XMLEncoder/XMLDecoder and mutable arguments to getters/setters

Discussion in 'Java' started by George Armhold, Sep 1, 2004.

  1. Hi,

    I have a conundrum concerning XMLDecoder and serialization in general.
    I wrote a fairly simple bean that happens to contain a couple of
    ArrayLists internally, and exposes them like this:


    public class MyBean implements Serializable {
    private List foo = new ArrayList();

    public MyBean() {}

    public List getFoo() {
    return foo;
    }

    public void setFoo(final List foo) {
    this.foo = foo;
    }
    }


    I can serialize and de-serialize blissfully using XMLEncoder and
    XMLDecoder. This worked fine as an initial implementation, code was
    put into production, and now we have some business data stored in this
    format.

    Some time later I decided that giving access to the underlying List
    data was probably not such a good thing (I actually had a bug that
    modified the lists behind my back.) So I set out to change the
    implementation to make defensive copies of all the data passed in and
    out with the getters and setters. Of course I should have done this
    from the start. So now we have something like this:

    public List getFoo() {
    final List copy = new ArrayList();
    copy.addAll(foo);
    return copy;
    }

    public void setFoo(final List foo) {
    this.foo.clear();
    this.foo.addAll(foo);
    }


    Then to my surprise, the old business data does not get read correctly
    with the defensive copying. I examined the serialized output from the
    old and new versions, and the difference seems to be that with
    defensive copying, the serialized ArrayLists have entries with "id"
    attributes, e.g.:

    <void id="ArrayList0" property="foo">

    The old format, created without defensive copying does not. What's
    going on here? Does XML{De,En}coder somehow "know" when data has been
    copied, and behave differently?

    Thanks for your time.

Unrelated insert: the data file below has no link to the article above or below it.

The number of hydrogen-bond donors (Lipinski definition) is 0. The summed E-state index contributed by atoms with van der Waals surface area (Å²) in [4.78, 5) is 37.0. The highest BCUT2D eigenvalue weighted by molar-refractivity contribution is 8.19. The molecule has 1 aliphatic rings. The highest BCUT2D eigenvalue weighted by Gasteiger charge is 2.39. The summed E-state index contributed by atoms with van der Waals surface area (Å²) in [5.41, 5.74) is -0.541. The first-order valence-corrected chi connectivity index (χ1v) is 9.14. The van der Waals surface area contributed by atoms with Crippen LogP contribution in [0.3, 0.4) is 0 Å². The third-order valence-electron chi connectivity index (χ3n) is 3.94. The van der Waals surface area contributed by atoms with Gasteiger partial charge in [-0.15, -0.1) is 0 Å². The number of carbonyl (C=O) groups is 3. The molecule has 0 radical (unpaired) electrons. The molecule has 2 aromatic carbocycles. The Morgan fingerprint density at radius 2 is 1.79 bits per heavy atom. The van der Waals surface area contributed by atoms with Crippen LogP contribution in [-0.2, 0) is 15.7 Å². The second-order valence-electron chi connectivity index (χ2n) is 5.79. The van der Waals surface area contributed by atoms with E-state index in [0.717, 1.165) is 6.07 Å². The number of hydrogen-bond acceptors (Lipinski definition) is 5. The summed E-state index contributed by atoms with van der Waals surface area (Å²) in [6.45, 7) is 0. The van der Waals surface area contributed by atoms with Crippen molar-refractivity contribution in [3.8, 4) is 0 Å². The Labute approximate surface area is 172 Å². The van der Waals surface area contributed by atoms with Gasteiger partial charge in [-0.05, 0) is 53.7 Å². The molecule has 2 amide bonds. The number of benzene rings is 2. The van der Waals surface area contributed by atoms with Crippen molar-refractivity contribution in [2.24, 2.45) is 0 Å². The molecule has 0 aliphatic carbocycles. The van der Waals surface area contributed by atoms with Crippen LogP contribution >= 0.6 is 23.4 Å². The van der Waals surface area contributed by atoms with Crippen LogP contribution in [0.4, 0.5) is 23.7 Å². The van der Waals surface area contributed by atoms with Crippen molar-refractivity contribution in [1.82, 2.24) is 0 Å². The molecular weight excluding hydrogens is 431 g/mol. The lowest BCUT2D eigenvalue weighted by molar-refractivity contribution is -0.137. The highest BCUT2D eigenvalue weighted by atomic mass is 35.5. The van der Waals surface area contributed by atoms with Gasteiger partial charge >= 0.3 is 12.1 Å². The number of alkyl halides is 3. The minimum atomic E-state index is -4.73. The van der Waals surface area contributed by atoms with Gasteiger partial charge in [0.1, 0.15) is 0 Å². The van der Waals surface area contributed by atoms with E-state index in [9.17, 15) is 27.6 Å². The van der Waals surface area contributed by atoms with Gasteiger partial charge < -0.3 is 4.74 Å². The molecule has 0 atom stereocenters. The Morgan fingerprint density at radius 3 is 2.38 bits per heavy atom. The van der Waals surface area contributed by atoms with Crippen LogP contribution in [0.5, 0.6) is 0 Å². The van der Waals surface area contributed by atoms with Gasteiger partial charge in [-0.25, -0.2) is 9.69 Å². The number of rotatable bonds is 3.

George Armhold, Sep 1, 2004
    #1
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  2. In article <>,
    (George Armhold) wrote:

    > The old format, created without defensive copying does not. What's
    > going on here? Does XML{De,En}coder somehow "know" when data has been
    > copied, and behave differently?


    XMLEncoder uses a "redundancy elimination" algorithm to avoid
    writing default values. To encode a bean X, it creates a new bean Y,
    then compares each property of Y with X. When they differ, it copys
    the value of that property from X to Y, and records what it had to do.
    Then at the end it writes out what it had to do to make Y = X.

    Furthermore, to avoid writing collections (in the generic
    sense, including arrays, lists, and so on), that differ only
    slightly, it checks them element by element and only writes
    the differing values. You can see this by creating a toy bean
    that has an array of A and B by default, make an instance
    that has A and C, and look at what XMLEncoder generates.

    Hence, if you make things non-equal through copying, you can
    trigger odd effects. I'm not sure why you should be getting
    incorrect data stored though.
    Chris Riesbeck, Sep 2, 2004
    #2
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